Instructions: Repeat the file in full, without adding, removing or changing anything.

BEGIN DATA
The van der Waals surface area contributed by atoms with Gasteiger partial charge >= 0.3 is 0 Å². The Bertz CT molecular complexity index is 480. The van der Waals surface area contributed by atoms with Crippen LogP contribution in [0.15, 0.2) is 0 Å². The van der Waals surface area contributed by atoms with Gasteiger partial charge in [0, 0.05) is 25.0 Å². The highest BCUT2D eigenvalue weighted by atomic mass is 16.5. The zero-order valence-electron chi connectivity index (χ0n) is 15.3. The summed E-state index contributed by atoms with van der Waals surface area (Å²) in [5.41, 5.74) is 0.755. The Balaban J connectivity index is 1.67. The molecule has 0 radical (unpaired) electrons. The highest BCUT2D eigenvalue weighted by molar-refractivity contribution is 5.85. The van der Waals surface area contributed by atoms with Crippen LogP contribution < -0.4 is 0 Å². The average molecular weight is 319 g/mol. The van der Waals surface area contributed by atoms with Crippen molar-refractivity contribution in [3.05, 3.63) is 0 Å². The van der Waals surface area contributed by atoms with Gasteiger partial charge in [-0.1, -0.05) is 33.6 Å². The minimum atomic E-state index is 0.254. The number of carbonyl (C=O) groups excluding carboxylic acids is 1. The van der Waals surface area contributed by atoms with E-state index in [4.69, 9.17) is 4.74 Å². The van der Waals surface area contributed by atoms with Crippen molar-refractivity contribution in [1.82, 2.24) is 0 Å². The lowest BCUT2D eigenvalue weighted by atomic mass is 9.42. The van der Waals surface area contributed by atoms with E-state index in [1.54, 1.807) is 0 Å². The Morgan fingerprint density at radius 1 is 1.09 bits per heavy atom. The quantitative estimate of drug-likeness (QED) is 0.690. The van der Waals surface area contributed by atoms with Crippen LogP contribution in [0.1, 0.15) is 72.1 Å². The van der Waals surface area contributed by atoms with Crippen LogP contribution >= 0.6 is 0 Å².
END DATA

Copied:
The van der Waals surface area contributed by atoms with Gasteiger partial charge >= 0.3 is 0 Å². The Bertz CT molecular complexity index is 480. The van der Waals surface area contributed by atoms with Crippen LogP contribution in [0.15, 0.2) is 0 Å². The van der Waals surface area contributed by atoms with Gasteiger partial charge in [0, 0.05) is 25.0 Å². The highest BCUT2D eigenvalue weighted by atomic mass is 16.5. The zero-order valence-electron chi connectivity index (χ0n) is 15.3. The summed E-state index contributed by atoms with van der Waals surface area (Å²) in [5.41, 5.74) is 0.755. The Balaban J connectivity index is 1.67. The molecule has 0 radical (unpaired) electrons. The highest BCUT2D eigenvalue weighted by molar-refractivity contribution is 5.85. The van der Waals surface area contributed by atoms with Crippen LogP contribution < -0.4 is 0 Å². The average molecular weight is 319 g/mol. The van der Waals surface area contributed by atoms with Crippen molar-refractivity contribution in [3.05, 3.63) is 0 Å². The van der Waals surface area contributed by atoms with Gasteiger partial charge in [-0.1, -0.05) is 33.6 Å². The minimum atomic E-state index is 0.254. The number of carbonyl (C=O) groups excluding carboxylic acids is 1. The van der Waals surface area contributed by atoms with E-state index in [4.69, 9.17) is 4.74 Å². The van der Waals surface area contributed by atoms with Crippen molar-refractivity contribution in [1.82, 2.24) is 0 Å². The lowest BCUT2D eigenvalue weighted by atomic mass is 9.42. The van der Waals surface area contributed by atoms with E-state index in [1.54, 1.807) is 0 Å². The Morgan fingerprint density at radius 1 is 1.09 bits per heavy atom. The quantitative estimate of drug-likeness (QED) is 0.690. The van der Waals surface area contributed by atoms with Crippen LogP contribution in [0.1, 0.15) is 72.1 Å². The van der Waals surface area contributed by atoms with Crippen LogP contribution >= 0.6 is 0 Å².